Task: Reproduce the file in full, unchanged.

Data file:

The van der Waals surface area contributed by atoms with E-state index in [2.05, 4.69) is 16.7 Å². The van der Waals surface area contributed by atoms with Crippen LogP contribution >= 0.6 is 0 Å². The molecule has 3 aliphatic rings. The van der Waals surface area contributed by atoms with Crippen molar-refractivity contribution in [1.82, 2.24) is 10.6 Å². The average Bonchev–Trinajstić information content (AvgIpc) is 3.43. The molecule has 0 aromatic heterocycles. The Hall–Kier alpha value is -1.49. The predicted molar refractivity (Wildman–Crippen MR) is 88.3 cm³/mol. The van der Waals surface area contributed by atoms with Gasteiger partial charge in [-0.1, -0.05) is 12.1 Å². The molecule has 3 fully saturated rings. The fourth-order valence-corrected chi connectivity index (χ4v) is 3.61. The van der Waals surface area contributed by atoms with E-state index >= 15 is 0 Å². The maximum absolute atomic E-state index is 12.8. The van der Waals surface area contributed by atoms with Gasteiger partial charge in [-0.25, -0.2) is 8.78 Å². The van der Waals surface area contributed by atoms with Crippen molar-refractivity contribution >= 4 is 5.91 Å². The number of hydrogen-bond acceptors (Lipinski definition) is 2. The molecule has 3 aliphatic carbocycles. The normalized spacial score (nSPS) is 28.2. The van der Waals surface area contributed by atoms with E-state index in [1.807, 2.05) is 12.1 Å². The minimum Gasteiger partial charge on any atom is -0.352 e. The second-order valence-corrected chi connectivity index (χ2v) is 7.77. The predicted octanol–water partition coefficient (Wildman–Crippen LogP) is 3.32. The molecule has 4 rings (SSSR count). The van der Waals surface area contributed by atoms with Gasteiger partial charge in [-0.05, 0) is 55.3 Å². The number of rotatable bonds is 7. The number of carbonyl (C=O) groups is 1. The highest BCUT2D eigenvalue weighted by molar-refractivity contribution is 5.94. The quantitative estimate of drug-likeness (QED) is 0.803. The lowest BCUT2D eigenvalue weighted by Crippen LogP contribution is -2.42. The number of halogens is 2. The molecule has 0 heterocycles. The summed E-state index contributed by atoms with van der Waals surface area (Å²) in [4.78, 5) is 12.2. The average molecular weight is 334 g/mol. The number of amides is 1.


The van der Waals surface area contributed by atoms with E-state index in [2.05, 4.69) is 16.7 Å². The van der Waals surface area contributed by atoms with Crippen LogP contribution >= 0.6 is 0 Å². The molecule has 3 aliphatic rings. The van der Waals surface area contributed by atoms with Crippen molar-refractivity contribution in [1.82, 2.24) is 10.6 Å². The average Bonchev–Trinajstić information content (AvgIpc) is 3.43. The molecule has 0 aromatic heterocycles. The Hall–Kier alpha value is -1.49. The predicted molar refractivity (Wildman–Crippen MR) is 88.3 cm³/mol. The van der Waals surface area contributed by atoms with Gasteiger partial charge in [-0.1, -0.05) is 12.1 Å². The molecule has 3 fully saturated rings. The fourth-order valence-corrected chi connectivity index (χ4v) is 3.61. The van der Waals surface area contributed by atoms with E-state index >= 15 is 0 Å². The maximum absolute atomic E-state index is 12.8. The van der Waals surface area contributed by atoms with Gasteiger partial charge in [-0.25, -0.2) is 8.78 Å². The van der Waals surface area contributed by atoms with Crippen molar-refractivity contribution >= 4 is 5.91 Å². The number of hydrogen-bond acceptors (Lipinski definition) is 2. The molecule has 3 aliphatic carbocycles. The normalized spacial score (nSPS) is 28.2. The van der Waals surface area contributed by atoms with E-state index in [1.807, 2.05) is 12.1 Å². The minimum Gasteiger partial charge on any atom is -0.352 e. The second-order valence-corrected chi connectivity index (χ2v) is 7.77. The predicted octanol–water partition coefficient (Wildman–Crippen LogP) is 3.32. The molecule has 4 rings (SSSR count). The van der Waals surface area contributed by atoms with Gasteiger partial charge in [-0.05, 0) is 55.3 Å². The number of rotatable bonds is 7. The number of carbonyl (C=O) groups is 1. The highest BCUT2D eigenvalue weighted by molar-refractivity contribution is 5.94. The quantitative estimate of drug-likeness (QED) is 0.803. The lowest BCUT2D eigenvalue weighted by Crippen LogP contribution is -2.42. The number of halogens is 2. The molecule has 0 heterocycles. The summed E-state index contributed by atoms with van der Waals surface area (Å²) in [4.78, 5) is 12.2. The average molecular weight is 334 g/mol. The number of amides is 1.